The Music of Dawn

Style summary

Arthurian high medieval, chivalric, courtly, 'high' culture, battle anthems, tales of love, glory, and tragedy.

Dawn draws on the more formal folk and classical traditions of Shakespearean/Elizabethan period, for example madrigals, as well as fantastical folk tales from the English or Irish tradition.

Commonly known songs

A musical tradition

All sensible knights understand that for their glory to continue after death, you rely on the skill and conviction of minstrels and storytellers. What better way to earn glory and reputation than to let them see your deeds for themselves? Therefore it is not uncommon for questing knights to invite along the best minstrel they can find to accompany them on a quest - it goes without saying that the safety of the minstrel is paramount. The best singers and storytellers have a song or tale ready for the victory feast the same evening, and direct retellings of glorious battles and the valour of Dawnish knights in either victory or death are always enthusiastically received!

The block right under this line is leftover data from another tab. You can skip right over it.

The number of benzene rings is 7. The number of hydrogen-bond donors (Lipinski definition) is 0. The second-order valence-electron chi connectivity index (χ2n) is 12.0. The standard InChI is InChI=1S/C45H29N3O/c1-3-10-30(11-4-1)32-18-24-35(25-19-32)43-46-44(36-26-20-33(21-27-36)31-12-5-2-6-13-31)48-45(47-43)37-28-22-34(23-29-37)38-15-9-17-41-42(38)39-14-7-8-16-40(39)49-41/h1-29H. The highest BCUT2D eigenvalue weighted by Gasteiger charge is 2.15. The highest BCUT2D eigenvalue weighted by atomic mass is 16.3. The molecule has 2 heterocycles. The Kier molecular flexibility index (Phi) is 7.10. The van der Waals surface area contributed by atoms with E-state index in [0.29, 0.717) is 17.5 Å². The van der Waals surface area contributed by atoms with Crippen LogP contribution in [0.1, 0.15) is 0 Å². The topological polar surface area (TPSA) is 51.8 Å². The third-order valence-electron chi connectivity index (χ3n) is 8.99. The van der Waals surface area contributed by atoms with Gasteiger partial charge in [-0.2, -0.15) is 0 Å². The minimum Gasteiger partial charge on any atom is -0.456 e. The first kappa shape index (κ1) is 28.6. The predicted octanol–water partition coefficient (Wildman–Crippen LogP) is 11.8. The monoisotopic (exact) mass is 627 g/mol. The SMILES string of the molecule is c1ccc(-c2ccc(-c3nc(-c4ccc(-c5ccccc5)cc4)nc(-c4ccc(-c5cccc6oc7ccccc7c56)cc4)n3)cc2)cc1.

One for the kids

Five Little Ploughboys

Funeral Songs

Dirge for Fidele

Further examples


Instrumentation and tunes

  • Anything vaguely courtly using recorders, plucked strings, single drums, harps, autoharp, or similar.
  • Elizabethan recorder music - very appropriate for Dawn, especially if played on recorders or harp with a single drum.

Other performance traditions

  • Courtly dances.

How to adapt your repertoire

  • Sing in a formal rather than bawdy style. Up the properness and pathos of your words. Strum your guitar like a lute. Roll your rrrrs!

Our sources

Thomas Morley, Kate Rusby, Bill Jones, Glasgow Madrigirls, the other Madrigirls who actually sing more madrigals,

Here is a youtube playlist to get you in the mood!